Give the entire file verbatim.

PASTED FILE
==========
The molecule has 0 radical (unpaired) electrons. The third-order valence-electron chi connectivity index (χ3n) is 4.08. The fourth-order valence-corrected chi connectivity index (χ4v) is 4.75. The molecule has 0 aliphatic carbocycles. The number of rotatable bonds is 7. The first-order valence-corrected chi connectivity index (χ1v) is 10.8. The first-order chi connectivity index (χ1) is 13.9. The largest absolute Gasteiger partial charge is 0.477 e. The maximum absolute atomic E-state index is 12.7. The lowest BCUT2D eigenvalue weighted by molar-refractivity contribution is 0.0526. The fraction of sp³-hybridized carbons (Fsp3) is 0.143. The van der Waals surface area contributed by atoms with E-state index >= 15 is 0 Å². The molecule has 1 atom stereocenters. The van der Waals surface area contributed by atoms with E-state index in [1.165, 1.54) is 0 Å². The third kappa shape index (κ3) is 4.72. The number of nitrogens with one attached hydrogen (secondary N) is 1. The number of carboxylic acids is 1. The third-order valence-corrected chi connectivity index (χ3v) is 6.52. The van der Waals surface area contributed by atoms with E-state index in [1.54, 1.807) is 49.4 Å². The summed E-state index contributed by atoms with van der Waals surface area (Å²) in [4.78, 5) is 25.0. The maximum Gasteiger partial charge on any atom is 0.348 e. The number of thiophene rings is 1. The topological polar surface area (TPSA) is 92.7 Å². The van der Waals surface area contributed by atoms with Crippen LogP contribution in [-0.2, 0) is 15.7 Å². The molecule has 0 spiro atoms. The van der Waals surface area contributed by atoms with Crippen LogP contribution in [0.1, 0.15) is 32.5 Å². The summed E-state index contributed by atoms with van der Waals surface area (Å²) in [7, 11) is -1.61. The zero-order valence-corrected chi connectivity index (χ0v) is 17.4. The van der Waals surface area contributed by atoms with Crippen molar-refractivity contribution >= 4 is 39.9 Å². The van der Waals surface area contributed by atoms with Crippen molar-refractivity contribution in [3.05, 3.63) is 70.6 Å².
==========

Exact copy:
The molecule has 0 radical (unpaired) electrons. The third-order valence-electron chi connectivity index (χ3n) is 4.08. The fourth-order valence-corrected chi connectivity index (χ4v) is 4.75. The molecule has 0 aliphatic carbocycles. The number of rotatable bonds is 7. The first-order valence-corrected chi connectivity index (χ1v) is 10.8. The first-order chi connectivity index (χ1) is 13.9. The largest absolute Gasteiger partial charge is 0.477 e. The maximum absolute atomic E-state index is 12.7. The lowest BCUT2D eigenvalue weighted by molar-refractivity contribution is 0.0526. The fraction of sp³-hybridized carbons (Fsp3) is 0.143. The van der Waals surface area contributed by atoms with E-state index >= 15 is 0 Å². The molecule has 1 atom stereocenters. The van der Waals surface area contributed by atoms with E-state index in [1.165, 1.54) is 0 Å². The third kappa shape index (κ3) is 4.72. The number of nitrogens with one attached hydrogen (secondary N) is 1. The number of carboxylic acids is 1. The third-order valence-corrected chi connectivity index (χ3v) is 6.52. The van der Waals surface area contributed by atoms with E-state index in [1.54, 1.807) is 49.4 Å². The summed E-state index contributed by atoms with van der Waals surface area (Å²) in [4.78, 5) is 25.0. The maximum Gasteiger partial charge on any atom is 0.348 e. The number of thiophene rings is 1. The topological polar surface area (TPSA) is 92.7 Å². The van der Waals surface area contributed by atoms with Crippen LogP contribution in [-0.2, 0) is 15.7 Å². The molecule has 0 spiro atoms. The van der Waals surface area contributed by atoms with Crippen LogP contribution in [0.1, 0.15) is 32.5 Å². The summed E-state index contributed by atoms with van der Waals surface area (Å²) in [7, 11) is -1.61. The zero-order valence-corrected chi connectivity index (χ0v) is 17.4. The van der Waals surface area contributed by atoms with Crippen molar-refractivity contribution >= 4 is 39.9 Å². The van der Waals surface area contributed by atoms with Crippen molar-refractivity contribution in [3.05, 3.63) is 70.6 Å².